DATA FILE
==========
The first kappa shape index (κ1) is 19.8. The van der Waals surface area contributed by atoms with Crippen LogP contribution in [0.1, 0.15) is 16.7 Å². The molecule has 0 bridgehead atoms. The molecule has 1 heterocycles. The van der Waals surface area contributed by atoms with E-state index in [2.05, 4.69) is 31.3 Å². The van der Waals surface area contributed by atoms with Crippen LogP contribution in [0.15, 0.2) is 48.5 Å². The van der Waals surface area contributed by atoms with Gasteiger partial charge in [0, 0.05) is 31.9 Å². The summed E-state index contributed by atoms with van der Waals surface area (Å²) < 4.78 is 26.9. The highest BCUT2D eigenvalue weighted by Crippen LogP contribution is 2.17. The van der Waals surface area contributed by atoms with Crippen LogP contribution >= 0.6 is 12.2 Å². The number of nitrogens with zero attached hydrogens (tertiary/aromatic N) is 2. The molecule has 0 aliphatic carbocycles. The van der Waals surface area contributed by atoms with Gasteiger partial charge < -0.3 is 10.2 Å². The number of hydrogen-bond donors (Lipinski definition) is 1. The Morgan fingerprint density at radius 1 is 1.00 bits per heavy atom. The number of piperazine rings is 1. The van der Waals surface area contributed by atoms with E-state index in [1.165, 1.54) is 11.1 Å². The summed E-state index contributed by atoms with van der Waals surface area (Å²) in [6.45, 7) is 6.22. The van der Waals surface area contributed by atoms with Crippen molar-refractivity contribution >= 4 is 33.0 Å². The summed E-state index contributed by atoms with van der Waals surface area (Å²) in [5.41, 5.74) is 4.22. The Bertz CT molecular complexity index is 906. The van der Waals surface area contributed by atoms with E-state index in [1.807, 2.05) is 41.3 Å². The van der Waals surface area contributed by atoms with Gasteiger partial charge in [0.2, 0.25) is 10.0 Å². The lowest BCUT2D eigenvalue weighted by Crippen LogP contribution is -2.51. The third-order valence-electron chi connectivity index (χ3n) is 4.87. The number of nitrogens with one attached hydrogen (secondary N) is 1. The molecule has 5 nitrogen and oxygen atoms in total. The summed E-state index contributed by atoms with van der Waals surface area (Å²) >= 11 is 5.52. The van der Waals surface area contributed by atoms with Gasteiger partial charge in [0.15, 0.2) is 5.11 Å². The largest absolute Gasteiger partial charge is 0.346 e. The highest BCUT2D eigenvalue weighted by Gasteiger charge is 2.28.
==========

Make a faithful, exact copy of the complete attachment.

The first kappa shape index (κ1) is 19.8. The van der Waals surface area contributed by atoms with Crippen LogP contribution in [0.1, 0.15) is 16.7 Å². The molecule has 0 bridgehead atoms. The molecule has 1 heterocycles. The van der Waals surface area contributed by atoms with E-state index in [2.05, 4.69) is 31.3 Å². The van der Waals surface area contributed by atoms with Crippen LogP contribution in [0.15, 0.2) is 48.5 Å². The van der Waals surface area contributed by atoms with Gasteiger partial charge in [0, 0.05) is 31.9 Å². The summed E-state index contributed by atoms with van der Waals surface area (Å²) < 4.78 is 26.9. The highest BCUT2D eigenvalue weighted by Crippen LogP contribution is 2.17. The van der Waals surface area contributed by atoms with Crippen LogP contribution >= 0.6 is 12.2 Å². The number of nitrogens with zero attached hydrogens (tertiary/aromatic N) is 2. The molecule has 0 aliphatic carbocycles. The van der Waals surface area contributed by atoms with Gasteiger partial charge < -0.3 is 10.2 Å². The number of hydrogen-bond donors (Lipinski definition) is 1. The Morgan fingerprint density at radius 1 is 1.00 bits per heavy atom. The number of piperazine rings is 1. The van der Waals surface area contributed by atoms with E-state index in [1.165, 1.54) is 11.1 Å². The summed E-state index contributed by atoms with van der Waals surface area (Å²) in [6.45, 7) is 6.22. The van der Waals surface area contributed by atoms with Crippen molar-refractivity contribution >= 4 is 33.0 Å². The summed E-state index contributed by atoms with van der Waals surface area (Å²) in [5.41, 5.74) is 4.22. The Bertz CT molecular complexity index is 906. The van der Waals surface area contributed by atoms with E-state index in [1.807, 2.05) is 41.3 Å². The van der Waals surface area contributed by atoms with Gasteiger partial charge in [0.2, 0.25) is 10.0 Å². The lowest BCUT2D eigenvalue weighted by Crippen LogP contribution is -2.51. The third-order valence-electron chi connectivity index (χ3n) is 4.87. The number of nitrogens with one attached hydrogen (secondary N) is 1. The molecule has 5 nitrogen and oxygen atoms in total. The summed E-state index contributed by atoms with van der Waals surface area (Å²) >= 11 is 5.52. The van der Waals surface area contributed by atoms with Gasteiger partial charge in [0.15, 0.2) is 5.11 Å². The largest absolute Gasteiger partial charge is 0.346 e. The highest BCUT2D eigenvalue weighted by Gasteiger charge is 2.28.